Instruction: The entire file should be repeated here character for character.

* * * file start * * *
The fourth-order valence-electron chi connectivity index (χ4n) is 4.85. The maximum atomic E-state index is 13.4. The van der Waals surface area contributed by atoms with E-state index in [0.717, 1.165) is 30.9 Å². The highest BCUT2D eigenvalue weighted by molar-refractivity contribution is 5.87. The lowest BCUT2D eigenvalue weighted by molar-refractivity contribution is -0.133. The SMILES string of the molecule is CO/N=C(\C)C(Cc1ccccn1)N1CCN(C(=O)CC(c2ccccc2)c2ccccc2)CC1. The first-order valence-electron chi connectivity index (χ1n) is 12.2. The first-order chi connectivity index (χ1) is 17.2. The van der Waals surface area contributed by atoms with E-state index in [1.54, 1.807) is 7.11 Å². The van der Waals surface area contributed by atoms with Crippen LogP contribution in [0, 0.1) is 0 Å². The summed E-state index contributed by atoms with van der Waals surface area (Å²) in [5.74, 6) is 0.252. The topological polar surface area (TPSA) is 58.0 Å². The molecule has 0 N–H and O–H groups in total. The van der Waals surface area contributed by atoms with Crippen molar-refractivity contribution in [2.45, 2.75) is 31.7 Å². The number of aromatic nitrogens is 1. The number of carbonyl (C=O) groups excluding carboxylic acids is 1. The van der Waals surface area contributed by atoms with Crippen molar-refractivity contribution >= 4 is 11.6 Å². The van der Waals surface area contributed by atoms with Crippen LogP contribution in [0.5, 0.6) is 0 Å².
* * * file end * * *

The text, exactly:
The fourth-order valence-electron chi connectivity index (χ4n) is 4.85. The maximum atomic E-state index is 13.4. The van der Waals surface area contributed by atoms with E-state index in [0.717, 1.165) is 30.9 Å². The highest BCUT2D eigenvalue weighted by molar-refractivity contribution is 5.87. The lowest BCUT2D eigenvalue weighted by molar-refractivity contribution is -0.133. The SMILES string of the molecule is CO/N=C(\C)C(Cc1ccccn1)N1CCN(C(=O)CC(c2ccccc2)c2ccccc2)CC1. The first-order valence-electron chi connectivity index (χ1n) is 12.2. The first-order chi connectivity index (χ1) is 17.2. The van der Waals surface area contributed by atoms with E-state index in [1.54, 1.807) is 7.11 Å². The van der Waals surface area contributed by atoms with Crippen LogP contribution in [0, 0.1) is 0 Å². The summed E-state index contributed by atoms with van der Waals surface area (Å²) in [5.74, 6) is 0.252. The topological polar surface area (TPSA) is 58.0 Å². The molecule has 0 N–H and O–H groups in total. The van der Waals surface area contributed by atoms with Crippen molar-refractivity contribution in [2.45, 2.75) is 31.7 Å². The number of aromatic nitrogens is 1. The number of carbonyl (C=O) groups excluding carboxylic acids is 1. The van der Waals surface area contributed by atoms with Crippen molar-refractivity contribution >= 4 is 11.6 Å². The van der Waals surface area contributed by atoms with Crippen LogP contribution in [0.5, 0.6) is 0 Å².